Cameroon’s Constitutional court has rejected 18 petitions calling for a repeat of the 7 October presidential election which opposition parties said was marred by fraud.
The move will likely clear the way for President Paul Biya to be confirmed the winner before Sunday, correspondents say.
The 85-year-old has ruled the central African nation for 36 years.
The election was held amid a tense atmosphere in the North-West and South-West regions where Anglophone separatists had vowed to disrupt the election.
The crisis can be traced to October 2016 when teachers and lawyers in the English-speaking regions took to the streets to protest against the imposition of French in schools and courts.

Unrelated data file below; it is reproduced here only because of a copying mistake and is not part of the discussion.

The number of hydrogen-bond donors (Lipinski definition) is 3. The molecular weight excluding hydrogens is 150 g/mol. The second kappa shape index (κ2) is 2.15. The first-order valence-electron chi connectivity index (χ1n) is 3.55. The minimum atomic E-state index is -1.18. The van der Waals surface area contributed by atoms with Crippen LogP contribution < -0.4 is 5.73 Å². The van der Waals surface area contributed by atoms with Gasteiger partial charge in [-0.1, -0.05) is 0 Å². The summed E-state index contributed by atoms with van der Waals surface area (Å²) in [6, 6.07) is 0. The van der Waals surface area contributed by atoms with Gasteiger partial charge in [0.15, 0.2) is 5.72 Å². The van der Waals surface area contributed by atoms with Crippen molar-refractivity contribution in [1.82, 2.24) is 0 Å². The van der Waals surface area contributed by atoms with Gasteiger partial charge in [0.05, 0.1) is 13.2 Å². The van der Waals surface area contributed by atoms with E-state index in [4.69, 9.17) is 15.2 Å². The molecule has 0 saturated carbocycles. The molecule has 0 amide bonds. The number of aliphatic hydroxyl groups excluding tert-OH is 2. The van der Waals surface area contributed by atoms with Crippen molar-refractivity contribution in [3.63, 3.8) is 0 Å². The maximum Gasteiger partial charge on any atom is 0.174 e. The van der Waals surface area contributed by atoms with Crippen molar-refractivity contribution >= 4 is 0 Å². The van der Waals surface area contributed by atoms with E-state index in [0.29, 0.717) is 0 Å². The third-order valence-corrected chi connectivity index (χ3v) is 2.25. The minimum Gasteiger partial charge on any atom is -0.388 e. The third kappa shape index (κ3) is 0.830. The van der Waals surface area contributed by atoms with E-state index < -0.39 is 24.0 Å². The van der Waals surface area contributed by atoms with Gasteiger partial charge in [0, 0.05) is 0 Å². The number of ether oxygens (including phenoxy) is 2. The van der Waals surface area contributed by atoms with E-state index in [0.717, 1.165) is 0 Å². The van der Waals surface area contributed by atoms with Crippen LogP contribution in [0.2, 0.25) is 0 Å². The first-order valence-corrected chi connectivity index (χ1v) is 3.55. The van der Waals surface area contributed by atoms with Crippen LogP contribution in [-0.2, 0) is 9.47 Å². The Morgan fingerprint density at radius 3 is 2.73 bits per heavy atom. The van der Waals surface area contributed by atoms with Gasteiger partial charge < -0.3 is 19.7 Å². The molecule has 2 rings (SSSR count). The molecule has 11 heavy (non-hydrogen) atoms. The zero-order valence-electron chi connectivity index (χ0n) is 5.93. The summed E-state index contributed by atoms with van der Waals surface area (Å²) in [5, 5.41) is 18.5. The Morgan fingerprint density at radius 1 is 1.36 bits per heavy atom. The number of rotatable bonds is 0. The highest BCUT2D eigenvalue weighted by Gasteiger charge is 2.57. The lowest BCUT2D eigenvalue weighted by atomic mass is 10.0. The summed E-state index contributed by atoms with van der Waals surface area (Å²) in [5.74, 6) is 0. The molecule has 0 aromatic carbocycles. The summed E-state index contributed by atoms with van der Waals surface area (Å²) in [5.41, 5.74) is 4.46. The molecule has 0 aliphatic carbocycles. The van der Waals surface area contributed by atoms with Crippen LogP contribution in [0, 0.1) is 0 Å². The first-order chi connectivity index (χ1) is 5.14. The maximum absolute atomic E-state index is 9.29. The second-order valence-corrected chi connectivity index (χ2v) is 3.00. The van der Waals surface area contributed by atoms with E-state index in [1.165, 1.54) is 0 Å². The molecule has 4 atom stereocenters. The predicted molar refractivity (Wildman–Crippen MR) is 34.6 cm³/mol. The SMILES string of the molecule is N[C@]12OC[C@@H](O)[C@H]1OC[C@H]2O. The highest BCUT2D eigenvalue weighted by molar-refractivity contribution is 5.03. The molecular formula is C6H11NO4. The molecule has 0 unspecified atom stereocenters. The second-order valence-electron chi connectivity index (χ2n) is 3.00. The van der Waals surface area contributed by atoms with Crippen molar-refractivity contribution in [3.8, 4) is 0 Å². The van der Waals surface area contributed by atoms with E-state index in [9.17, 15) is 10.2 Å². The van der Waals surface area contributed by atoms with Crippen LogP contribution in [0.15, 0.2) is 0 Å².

But those protests soon took on a political dimension, with thousands of residents taking to the streets on 1 October last year to declare the independence of a new country they called “Ambazonia”.
The government cracked down in response.
Hundreds of people have been killed – at least 420 civilians, 175 military and police officers, and an unknown number of separatist fighters.
More than 300,000 people have also been forced to flee their homes, according to the International Crisis Group.